International development: Global South Panel minutes - November 2022

Minutes from the meeting of the panel on 24 November 2022.

Attendees and apologies

  • Antonia Mutoro, FAWE (Rwanda)
  • Prof Emmanuel Makasa (Zambia)
  • Dr Thierry Uhawenimana (Rwanda)
  • Gary Leslie, Scottish Government
  • Ian Nicol, Scottish Government


  • Joyce Phiri, Chair, Association of Malawian in Scotland
  • Letty Chiwara, UNWomen Malawi
  • Christopher Mutawali, Chair Scotland Zambia Partnership

Items and actions


Gary – Introductions and led discussions in relation to the paper on Global Citizenship Fund distributed to Panel members. Lead discussions in relation to the paper on Global Citizenship Fund distributed to Panel members. New venture for SG, investing directed into partner countries, which we haven’t done before. Previous funding required a Scottish based partner to apply for funding. SG held focus groups with CSOs in Scotland and our partner countries. Participants asked us to fund directly in-country, and not through Scottish NGOs. SG endorses this as part of Shifting the Power agenda. Asked how much funding to be made available, as discussed in the paper. Agreed staff costs could be met from this funding. Funding to cover advocacy or capacity strengthening. Will not meet the costs of “projects”, as deliver and measuring impacts difficult. Focusing on advocacy and capacity strengthening as NGOs keen on strengthening their advocacy and capacity skills, we thought this funding would be something unique, and something we think is not being offered by anyone else at the moment. Initially was a one year pilot, but feedback was this is not long enough, need at least two years. Minister has now agreed to this. SG currently working on the tender documents for the contract. Looking to have the contract in place in financial year 2023/24 (possible June).

Specifics, how we fund small CSOs (in-country still to be nailed down). There are issues we have to consider (i.e., currency exchange etc). Currently working on our due diligence for these funds, to ensure they are appropriate and proportional. However, we need to ensure the processes meet the regulatory standards in Scotland and our partner countries.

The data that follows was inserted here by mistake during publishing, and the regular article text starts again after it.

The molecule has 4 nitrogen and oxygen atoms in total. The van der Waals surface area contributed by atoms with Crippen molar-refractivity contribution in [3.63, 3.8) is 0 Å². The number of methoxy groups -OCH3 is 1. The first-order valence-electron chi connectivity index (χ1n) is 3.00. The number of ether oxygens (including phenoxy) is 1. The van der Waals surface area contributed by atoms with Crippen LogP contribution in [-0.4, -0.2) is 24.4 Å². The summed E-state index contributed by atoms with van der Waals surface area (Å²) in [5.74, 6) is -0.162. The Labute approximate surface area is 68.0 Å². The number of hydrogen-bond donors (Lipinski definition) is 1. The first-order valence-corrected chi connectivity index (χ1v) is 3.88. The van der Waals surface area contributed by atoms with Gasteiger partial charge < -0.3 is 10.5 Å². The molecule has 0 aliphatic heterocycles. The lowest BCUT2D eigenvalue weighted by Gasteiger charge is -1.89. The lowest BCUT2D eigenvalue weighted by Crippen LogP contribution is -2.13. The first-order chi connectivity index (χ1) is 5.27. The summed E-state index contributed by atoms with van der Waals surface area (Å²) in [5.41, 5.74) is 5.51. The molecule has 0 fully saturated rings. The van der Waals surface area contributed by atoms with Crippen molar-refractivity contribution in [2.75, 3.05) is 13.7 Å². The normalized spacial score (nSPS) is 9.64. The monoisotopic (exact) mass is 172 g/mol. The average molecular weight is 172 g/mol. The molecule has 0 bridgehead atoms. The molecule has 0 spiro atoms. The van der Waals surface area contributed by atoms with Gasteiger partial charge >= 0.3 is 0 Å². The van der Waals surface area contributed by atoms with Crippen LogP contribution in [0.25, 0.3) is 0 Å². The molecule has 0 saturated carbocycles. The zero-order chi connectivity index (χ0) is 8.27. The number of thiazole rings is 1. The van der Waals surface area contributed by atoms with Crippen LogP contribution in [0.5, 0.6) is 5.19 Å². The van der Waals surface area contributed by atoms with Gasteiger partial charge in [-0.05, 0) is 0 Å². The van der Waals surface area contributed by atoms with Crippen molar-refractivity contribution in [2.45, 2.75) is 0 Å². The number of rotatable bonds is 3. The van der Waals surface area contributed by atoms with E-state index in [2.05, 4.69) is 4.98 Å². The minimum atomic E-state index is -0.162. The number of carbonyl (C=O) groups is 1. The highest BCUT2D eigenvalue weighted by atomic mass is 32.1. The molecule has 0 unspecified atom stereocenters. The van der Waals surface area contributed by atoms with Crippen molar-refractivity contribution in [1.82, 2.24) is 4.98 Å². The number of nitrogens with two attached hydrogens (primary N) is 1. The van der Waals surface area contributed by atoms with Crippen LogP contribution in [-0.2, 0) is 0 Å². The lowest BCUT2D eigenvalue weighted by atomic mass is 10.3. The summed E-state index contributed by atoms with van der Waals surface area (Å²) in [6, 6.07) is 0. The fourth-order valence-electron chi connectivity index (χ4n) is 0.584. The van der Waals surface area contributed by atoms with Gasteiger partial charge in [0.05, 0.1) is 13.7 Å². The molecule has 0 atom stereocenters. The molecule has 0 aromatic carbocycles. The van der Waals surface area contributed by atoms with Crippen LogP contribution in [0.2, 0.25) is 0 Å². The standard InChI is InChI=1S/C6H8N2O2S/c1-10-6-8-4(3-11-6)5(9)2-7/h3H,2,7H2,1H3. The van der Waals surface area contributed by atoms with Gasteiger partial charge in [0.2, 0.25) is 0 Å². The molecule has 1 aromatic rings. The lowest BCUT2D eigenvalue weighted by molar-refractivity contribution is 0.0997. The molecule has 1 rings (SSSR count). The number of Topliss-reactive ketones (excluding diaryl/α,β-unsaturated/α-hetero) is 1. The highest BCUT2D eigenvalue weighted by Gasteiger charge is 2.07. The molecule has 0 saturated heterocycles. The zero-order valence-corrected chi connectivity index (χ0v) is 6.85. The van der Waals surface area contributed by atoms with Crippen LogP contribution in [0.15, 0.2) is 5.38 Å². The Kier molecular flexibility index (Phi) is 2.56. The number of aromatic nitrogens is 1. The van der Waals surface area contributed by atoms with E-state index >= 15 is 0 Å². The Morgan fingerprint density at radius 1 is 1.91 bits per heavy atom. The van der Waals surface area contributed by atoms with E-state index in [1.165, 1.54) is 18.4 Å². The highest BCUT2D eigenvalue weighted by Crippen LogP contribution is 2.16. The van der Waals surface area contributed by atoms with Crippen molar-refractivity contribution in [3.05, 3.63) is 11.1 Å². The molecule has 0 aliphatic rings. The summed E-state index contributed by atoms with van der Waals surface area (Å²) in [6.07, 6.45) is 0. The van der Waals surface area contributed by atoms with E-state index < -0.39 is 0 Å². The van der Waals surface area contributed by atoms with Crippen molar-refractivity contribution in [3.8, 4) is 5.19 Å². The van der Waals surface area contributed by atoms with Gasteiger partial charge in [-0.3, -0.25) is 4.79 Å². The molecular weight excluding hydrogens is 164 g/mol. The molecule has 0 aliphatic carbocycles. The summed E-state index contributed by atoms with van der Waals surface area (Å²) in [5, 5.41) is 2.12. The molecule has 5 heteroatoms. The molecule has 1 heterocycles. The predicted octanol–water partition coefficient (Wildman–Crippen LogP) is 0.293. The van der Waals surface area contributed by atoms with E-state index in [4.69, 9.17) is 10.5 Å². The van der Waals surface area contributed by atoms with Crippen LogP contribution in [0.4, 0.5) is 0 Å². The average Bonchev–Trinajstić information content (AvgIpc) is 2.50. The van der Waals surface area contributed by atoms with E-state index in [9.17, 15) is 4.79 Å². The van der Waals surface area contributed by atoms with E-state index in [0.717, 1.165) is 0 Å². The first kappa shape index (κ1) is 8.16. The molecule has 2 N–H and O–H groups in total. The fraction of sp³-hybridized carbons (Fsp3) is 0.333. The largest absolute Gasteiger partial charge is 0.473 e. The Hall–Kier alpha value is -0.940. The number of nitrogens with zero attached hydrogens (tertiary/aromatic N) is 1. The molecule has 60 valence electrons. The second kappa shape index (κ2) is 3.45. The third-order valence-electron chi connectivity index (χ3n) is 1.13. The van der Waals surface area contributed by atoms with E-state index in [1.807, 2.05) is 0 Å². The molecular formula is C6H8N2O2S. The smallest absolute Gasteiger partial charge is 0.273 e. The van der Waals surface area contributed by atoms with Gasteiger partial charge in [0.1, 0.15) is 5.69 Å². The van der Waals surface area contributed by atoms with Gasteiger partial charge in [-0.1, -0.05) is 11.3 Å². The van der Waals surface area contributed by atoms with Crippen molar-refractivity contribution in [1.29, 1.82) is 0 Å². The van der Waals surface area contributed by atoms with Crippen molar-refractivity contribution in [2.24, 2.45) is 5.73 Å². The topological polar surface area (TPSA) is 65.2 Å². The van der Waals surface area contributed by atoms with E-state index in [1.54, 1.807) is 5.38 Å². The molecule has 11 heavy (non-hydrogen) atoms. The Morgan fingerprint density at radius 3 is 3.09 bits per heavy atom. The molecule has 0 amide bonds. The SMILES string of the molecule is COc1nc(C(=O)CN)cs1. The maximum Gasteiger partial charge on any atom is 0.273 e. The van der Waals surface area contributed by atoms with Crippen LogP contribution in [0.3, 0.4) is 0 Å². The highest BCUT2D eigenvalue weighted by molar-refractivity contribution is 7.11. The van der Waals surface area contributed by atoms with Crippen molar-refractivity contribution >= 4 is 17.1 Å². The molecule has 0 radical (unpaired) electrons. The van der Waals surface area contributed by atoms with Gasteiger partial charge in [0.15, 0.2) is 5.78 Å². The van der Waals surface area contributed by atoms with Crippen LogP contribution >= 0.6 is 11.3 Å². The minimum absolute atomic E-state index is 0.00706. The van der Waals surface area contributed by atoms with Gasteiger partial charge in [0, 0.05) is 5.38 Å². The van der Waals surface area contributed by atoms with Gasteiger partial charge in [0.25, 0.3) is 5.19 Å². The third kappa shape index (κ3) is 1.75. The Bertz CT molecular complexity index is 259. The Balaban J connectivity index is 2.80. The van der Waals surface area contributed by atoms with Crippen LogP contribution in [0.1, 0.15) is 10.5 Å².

Looking at a third of the funding being spent in Scotland, as Scottish CSOs are active and vocal on behalf of our partner countries, pushing for modernisation and change. They support cross-party support ID work in the Parliament for this work, and the wider Scottish citizens. This will be kept under review, in an open and transparent manner.

Emmanuel - FFP approach is appreciated, need to lift women and girls up also need to ensure men and boys are not being ignored. This issue had been discussed at previous meetings and was being kept in mind.

GCF, if to shift power this requires funding. People in the Global South require the skills and knowledge to be able to fully contribute to discussions. Also need to consider practicalities of partnerships (i.e., getting visas and paying for flights and accommodation). Virtual meetings are not always what is need, face to face meetings help form partnerships. Accepts reason for funding Scottish NGOs, as they need to be able to discuss and showcase issues in Scotland and keep cross party support.

What type of advocacy and capacity strengthening are we willing to fund (i.e., governance, nutrition, health, equality etc)? SG will fund different things in Scotland to partner countries. Funding in country without proper mechanism for disbursement, accountability, monitoring and evaluating may just waste resources. Funding direct ensure more money makes it to where it needs to be, but mush ensure transparency accountability, and fairness as fraud can be an issue.

Gary – Agreed. We want the money to be targeted and empowering. For grantholders to feel they own the funds. We want buy in from local NGOs. We recognise processes (MEL etc) need to be proportionate for small NGOs.

SG does not wish to dictate what NGOs can bid for, as they will know best what they need (lobbying staff, climate change impacts). SG want to be as inclusive as they can. Will fund whatever capacity strengthening training as is required. Have asked SMP, MaSP the Alliance and SFTF what they could do to assist in strengthening capacity of NGOs (both in Scotland and our partner countries). Sg happy to be guided by partner’s needs.

Antonia – People misunderstand gender equality, it takes in “equality” for all (opportunities and rights). Agrees with capacity strengthening funding for small NGOs as this is what they need to empower themselves and grow. Why is the funding period two years? It is not a long time; it should be challenging for the organisations to manage and be accountable for the funds. SG needs to provide clear, proportional, eligibility criteria for the funding for small NGOs. Need to define what is a small or micro-NGO. NGOs need to have separate legal personality. If funding informal organisations this will be challenging. Discussion of areas that may be funded (modern slavery etc).

Gary - SG are considering eligibility to ensure it is as inclusive and accountable as possible. Hope not to be too risk adverse.

Initially one year funding as a pilot, however Minister agreed to two years funding. This is what focus group members asked for. Mentioned women’s and girls empowerment fund.

Emmanuel – Agreed with Antonia on criterial and proportionality. 

Thierry - Asked if there will be a research component to this fund? No, but this may sit better within the education or health programmes. Need to monitor the use of funding to ensure we can demonstrate impact and scale up.

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